(p. C1) A little-noticed provision in the new farm bill working its way through Congress would oblige the Agriculture Department to buy surplus domestic sugar caused by the expected influx of Mexican sugar next year. Then the government would sell it, most likely at a steep discount, to ethanol producers to add to their fermentation tanks. The Bush administration is fighting the measure.
Sugar producers say the cost would be relatively low and the plan would help keep prices at a level they consider fair. As a side benefit, the deal would allow the nation to produce more ethanol to mix with gasoline, displacing some foreign oil, they say.
But ethanol producers are unenthused. And the plan is drawing fire from opponents of agricultural subsidies and from longtime critics of the sugar in- (p. C4) dustry, who complain that producers already have one of the best deals in American agriculture.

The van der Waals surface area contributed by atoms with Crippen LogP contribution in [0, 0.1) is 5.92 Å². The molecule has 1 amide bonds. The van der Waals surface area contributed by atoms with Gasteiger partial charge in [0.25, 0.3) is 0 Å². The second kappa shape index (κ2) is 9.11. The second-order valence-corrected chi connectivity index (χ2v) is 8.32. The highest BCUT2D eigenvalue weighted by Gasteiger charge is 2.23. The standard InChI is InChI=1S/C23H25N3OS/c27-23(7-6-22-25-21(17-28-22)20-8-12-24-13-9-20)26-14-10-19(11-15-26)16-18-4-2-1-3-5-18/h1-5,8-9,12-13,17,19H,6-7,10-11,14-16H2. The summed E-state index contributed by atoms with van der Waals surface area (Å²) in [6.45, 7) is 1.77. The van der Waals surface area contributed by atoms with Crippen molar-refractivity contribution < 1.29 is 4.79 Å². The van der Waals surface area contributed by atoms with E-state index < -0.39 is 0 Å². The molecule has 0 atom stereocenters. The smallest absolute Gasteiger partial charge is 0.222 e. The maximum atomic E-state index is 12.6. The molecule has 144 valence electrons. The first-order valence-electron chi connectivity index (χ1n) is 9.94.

“It’s a tax burden without a benefit that distorts both the ethanol market and the food-ingredient market,” said Richard E. Pasco, counsel for the Sweetener Users Association, a lobby group for food companies that use sugar. “And guess who will pay the price? Taxpayers and consumers.”
. . .
The measure would be grafted onto an existing sugar policy so complex that even many farmers have trouble understanding it. The government limits the supply of sugar through production quotas and import restrictions, and it uses financial mechanisms to set an effective price floor.
The system does not cost taxpayers money directly, a point of pride for the industry. But it costs consumers money in the form of higher sugar prices. The system has been subjected to withering criticism for decades, but the sugar lobby has clout on Capitol Hill. Sugar producers donated $2.7 million in campaign contributions to House and Senate incumbents in 2006, more than any other group of food growers, according to the Center for Responsive Politics, a Washington group.
The new farm bill would retain much of the existing system, which sugar producers defend on the ground that virtually every country with a domestic sugar industry has strong protections. But it would add more guarantees, including one that would assure American producers 85 percent of the market no matter how much sugar comes in from abroad.
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(Note: ellipsis added.)
Source of graphic: online version of NYT article cited above.